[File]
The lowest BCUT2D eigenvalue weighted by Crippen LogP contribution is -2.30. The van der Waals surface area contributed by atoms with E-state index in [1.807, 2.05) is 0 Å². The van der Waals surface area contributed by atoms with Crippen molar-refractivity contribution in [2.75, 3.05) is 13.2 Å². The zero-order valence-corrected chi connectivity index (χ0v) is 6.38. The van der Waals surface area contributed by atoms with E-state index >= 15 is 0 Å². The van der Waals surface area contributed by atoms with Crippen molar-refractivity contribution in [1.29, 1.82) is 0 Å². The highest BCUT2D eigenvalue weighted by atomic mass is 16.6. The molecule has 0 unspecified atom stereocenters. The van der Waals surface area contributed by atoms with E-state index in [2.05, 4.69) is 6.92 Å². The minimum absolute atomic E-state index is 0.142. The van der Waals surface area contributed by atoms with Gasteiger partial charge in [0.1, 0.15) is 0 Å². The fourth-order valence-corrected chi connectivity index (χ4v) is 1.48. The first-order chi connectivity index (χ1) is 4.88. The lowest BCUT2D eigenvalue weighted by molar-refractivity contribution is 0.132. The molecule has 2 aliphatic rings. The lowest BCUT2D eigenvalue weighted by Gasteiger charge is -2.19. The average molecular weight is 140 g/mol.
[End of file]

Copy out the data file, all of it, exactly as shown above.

The lowest BCUT2D eigenvalue weighted by Crippen LogP contribution is -2.30. The van der Waals surface area contributed by atoms with E-state index in [1.807, 2.05) is 0 Å². The van der Waals surface area contributed by atoms with Crippen molar-refractivity contribution in [2.75, 3.05) is 13.2 Å². The zero-order valence-corrected chi connectivity index (χ0v) is 6.38. The van der Waals surface area contributed by atoms with E-state index >= 15 is 0 Å². The van der Waals surface area contributed by atoms with Crippen molar-refractivity contribution in [1.29, 1.82) is 0 Å². The highest BCUT2D eigenvalue weighted by atomic mass is 16.6. The molecule has 0 unspecified atom stereocenters. The van der Waals surface area contributed by atoms with E-state index in [2.05, 4.69) is 6.92 Å². The minimum absolute atomic E-state index is 0.142. The van der Waals surface area contributed by atoms with Gasteiger partial charge in [0.1, 0.15) is 0 Å². The fourth-order valence-corrected chi connectivity index (χ4v) is 1.48. The first-order chi connectivity index (χ1) is 4.88. The lowest BCUT2D eigenvalue weighted by molar-refractivity contribution is 0.132. The molecule has 2 aliphatic rings. The lowest BCUT2D eigenvalue weighted by Gasteiger charge is -2.19. The average molecular weight is 140 g/mol.